Egyptian hieroglyphs are probably the most famous manifestation of ancient infographics. By using symbols, Egyptians from around 3000 BC communicated letters, words, and concepts with each other, and future readers. The Babylonians in 600 BC triangulated their region to create their Map of the World, which is the oldest surviving world map. Although the chart is not a true representation of the region, it was a huge step forward in the way humans interpret information using graphics.

Medieval and Enlightenment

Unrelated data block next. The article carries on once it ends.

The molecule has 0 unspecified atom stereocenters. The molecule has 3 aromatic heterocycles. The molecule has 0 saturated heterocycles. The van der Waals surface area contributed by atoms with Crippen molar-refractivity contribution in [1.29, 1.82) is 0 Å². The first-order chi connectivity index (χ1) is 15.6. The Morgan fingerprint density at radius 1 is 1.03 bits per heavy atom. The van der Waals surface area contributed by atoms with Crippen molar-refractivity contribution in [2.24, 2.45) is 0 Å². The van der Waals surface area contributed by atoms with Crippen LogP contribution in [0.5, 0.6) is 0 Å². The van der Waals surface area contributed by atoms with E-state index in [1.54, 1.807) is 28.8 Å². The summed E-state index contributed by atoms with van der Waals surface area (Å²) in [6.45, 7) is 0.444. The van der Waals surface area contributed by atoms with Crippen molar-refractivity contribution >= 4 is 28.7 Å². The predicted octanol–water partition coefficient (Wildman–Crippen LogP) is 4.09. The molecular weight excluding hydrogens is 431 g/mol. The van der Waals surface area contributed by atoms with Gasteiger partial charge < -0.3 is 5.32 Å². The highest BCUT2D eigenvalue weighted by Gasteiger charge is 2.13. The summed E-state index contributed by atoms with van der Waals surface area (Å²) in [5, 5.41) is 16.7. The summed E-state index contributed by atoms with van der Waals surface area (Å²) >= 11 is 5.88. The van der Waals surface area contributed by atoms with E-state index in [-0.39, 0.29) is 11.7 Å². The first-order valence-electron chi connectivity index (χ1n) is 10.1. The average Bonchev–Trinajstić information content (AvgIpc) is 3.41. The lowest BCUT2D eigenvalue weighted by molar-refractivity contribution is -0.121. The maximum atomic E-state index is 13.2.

Speaking of maps — perhaps one of the most significant forms of infographics — the Dunhuang Star Atlas charted more than 1,300 stars visible from north-central China with remarkable accuracy, dating back to 649 AD. Prior to this map, much doubt existed about star information mentioned in traditional Chinese texts. The atlas managed to provide graphic verification of this knowledge.

The stars were of huge importance during this time period, not just in the East but also the West. In 816 AD, the Leiden Aratea was published. This astronomical treatise included a number of monumentous infographics, one of which being the famous Planetarium, a diagram of the positions of the seven planets and their routes.